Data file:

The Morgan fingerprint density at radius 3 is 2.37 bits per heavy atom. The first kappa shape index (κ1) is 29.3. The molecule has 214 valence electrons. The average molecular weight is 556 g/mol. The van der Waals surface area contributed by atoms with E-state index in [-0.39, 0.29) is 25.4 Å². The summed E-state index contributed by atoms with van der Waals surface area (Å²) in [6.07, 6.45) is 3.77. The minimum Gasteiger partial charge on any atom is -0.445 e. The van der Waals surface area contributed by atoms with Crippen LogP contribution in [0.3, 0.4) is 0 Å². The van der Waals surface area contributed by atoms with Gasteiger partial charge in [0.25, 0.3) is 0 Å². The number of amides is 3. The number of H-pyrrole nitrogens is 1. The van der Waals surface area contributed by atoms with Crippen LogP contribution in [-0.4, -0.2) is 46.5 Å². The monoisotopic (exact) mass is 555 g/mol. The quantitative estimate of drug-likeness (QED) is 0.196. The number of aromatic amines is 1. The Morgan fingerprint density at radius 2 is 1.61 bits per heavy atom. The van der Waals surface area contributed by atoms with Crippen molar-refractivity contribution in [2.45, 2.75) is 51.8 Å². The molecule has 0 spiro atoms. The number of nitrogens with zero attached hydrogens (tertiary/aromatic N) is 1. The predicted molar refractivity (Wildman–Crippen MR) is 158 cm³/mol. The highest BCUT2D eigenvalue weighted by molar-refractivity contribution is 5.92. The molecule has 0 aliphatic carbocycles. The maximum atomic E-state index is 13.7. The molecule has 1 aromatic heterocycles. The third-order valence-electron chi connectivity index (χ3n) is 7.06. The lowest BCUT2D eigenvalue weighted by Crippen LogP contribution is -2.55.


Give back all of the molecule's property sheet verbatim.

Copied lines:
The Morgan fingerprint density at radius 3 is 2.37 bits per heavy atom. The first kappa shape index (κ1) is 29.3. The molecule has 214 valence electrons. The average molecular weight is 556 g/mol. The van der Waals surface area contributed by atoms with E-state index in [-0.39, 0.29) is 25.4 Å². The summed E-state index contributed by atoms with van der Waals surface area (Å²) in [6.07, 6.45) is 3.77. The minimum Gasteiger partial charge on any atom is -0.445 e. The van der Waals surface area contributed by atoms with Crippen LogP contribution in [0.3, 0.4) is 0 Å². The van der Waals surface area contributed by atoms with Gasteiger partial charge in [0.25, 0.3) is 0 Å². The number of amides is 3. The number of H-pyrrole nitrogens is 1. The van der Waals surface area contributed by atoms with Crippen LogP contribution in [-0.4, -0.2) is 46.5 Å². The monoisotopic (exact) mass is 555 g/mol. The quantitative estimate of drug-likeness (QED) is 0.196. The number of aromatic amines is 1. The Morgan fingerprint density at radius 2 is 1.61 bits per heavy atom. The van der Waals surface area contributed by atoms with Crippen molar-refractivity contribution in [2.45, 2.75) is 51.8 Å². The molecule has 0 spiro atoms. The number of nitrogens with zero attached hydrogens (tertiary/aromatic N) is 1. The predicted molar refractivity (Wildman–Crippen MR) is 158 cm³/mol. The highest BCUT2D eigenvalue weighted by molar-refractivity contribution is 5.92. The molecule has 0 aliphatic carbocycles. The maximum atomic E-state index is 13.7. The molecule has 1 aromatic heterocycles. The third-order valence-electron chi connectivity index (χ3n) is 7.06. The lowest BCUT2D eigenvalue weighted by Crippen LogP contribution is -2.55.